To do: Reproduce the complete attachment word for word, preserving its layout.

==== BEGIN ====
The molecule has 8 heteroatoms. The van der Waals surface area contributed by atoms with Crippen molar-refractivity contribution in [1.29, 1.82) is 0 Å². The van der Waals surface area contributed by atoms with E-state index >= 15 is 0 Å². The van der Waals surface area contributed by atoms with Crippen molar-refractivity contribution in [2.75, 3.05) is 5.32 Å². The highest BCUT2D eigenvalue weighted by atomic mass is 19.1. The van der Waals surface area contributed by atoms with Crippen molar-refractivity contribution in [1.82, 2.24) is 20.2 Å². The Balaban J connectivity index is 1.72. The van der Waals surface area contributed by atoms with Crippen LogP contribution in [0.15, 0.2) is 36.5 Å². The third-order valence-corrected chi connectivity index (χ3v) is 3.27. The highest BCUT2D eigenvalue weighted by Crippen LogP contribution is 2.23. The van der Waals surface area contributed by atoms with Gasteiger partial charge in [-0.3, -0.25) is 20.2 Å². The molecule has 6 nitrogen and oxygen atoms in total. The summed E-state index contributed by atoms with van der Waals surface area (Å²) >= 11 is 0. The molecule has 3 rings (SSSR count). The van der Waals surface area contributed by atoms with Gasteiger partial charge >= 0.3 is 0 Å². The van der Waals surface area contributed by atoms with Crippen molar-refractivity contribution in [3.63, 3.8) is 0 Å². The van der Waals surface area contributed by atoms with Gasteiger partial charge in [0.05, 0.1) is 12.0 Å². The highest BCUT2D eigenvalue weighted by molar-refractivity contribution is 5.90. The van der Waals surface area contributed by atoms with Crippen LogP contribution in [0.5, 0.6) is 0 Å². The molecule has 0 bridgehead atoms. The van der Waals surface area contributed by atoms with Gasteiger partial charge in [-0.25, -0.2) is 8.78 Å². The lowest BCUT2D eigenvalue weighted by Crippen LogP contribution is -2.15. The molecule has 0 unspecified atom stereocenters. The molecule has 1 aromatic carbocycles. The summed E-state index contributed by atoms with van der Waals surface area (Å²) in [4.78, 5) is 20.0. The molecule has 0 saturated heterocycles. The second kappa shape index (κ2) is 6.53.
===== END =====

The molecule has 8 heteroatoms. The van der Waals surface area contributed by atoms with Crippen molar-refractivity contribution in [1.29, 1.82) is 0 Å². The van der Waals surface area contributed by atoms with E-state index >= 15 is 0 Å². The van der Waals surface area contributed by atoms with Crippen molar-refractivity contribution in [2.75, 3.05) is 5.32 Å². The highest BCUT2D eigenvalue weighted by atomic mass is 19.1. The van der Waals surface area contributed by atoms with Crippen molar-refractivity contribution in [1.82, 2.24) is 20.2 Å². The Balaban J connectivity index is 1.72. The van der Waals surface area contributed by atoms with Crippen LogP contribution in [0.15, 0.2) is 36.5 Å². The third-order valence-corrected chi connectivity index (χ3v) is 3.27. The highest BCUT2D eigenvalue weighted by Crippen LogP contribution is 2.23. The van der Waals surface area contributed by atoms with Gasteiger partial charge in [-0.3, -0.25) is 20.2 Å². The molecule has 6 nitrogen and oxygen atoms in total. The summed E-state index contributed by atoms with van der Waals surface area (Å²) >= 11 is 0. The molecule has 3 rings (SSSR count). The van der Waals surface area contributed by atoms with Gasteiger partial charge >= 0.3 is 0 Å². The van der Waals surface area contributed by atoms with Crippen molar-refractivity contribution in [3.63, 3.8) is 0 Å². The van der Waals surface area contributed by atoms with Gasteiger partial charge in [0.05, 0.1) is 12.0 Å². The highest BCUT2D eigenvalue weighted by molar-refractivity contribution is 5.90. The van der Waals surface area contributed by atoms with Crippen LogP contribution in [0.5, 0.6) is 0 Å². The molecule has 0 bridgehead atoms. The van der Waals surface area contributed by atoms with Gasteiger partial charge in [-0.25, -0.2) is 8.78 Å². The lowest BCUT2D eigenvalue weighted by Crippen LogP contribution is -2.15. The molecule has 0 unspecified atom stereocenters. The molecule has 1 aromatic carbocycles. The summed E-state index contributed by atoms with van der Waals surface area (Å²) in [4.78, 5) is 20.0. The molecule has 0 saturated heterocycles. The second kappa shape index (κ2) is 6.53.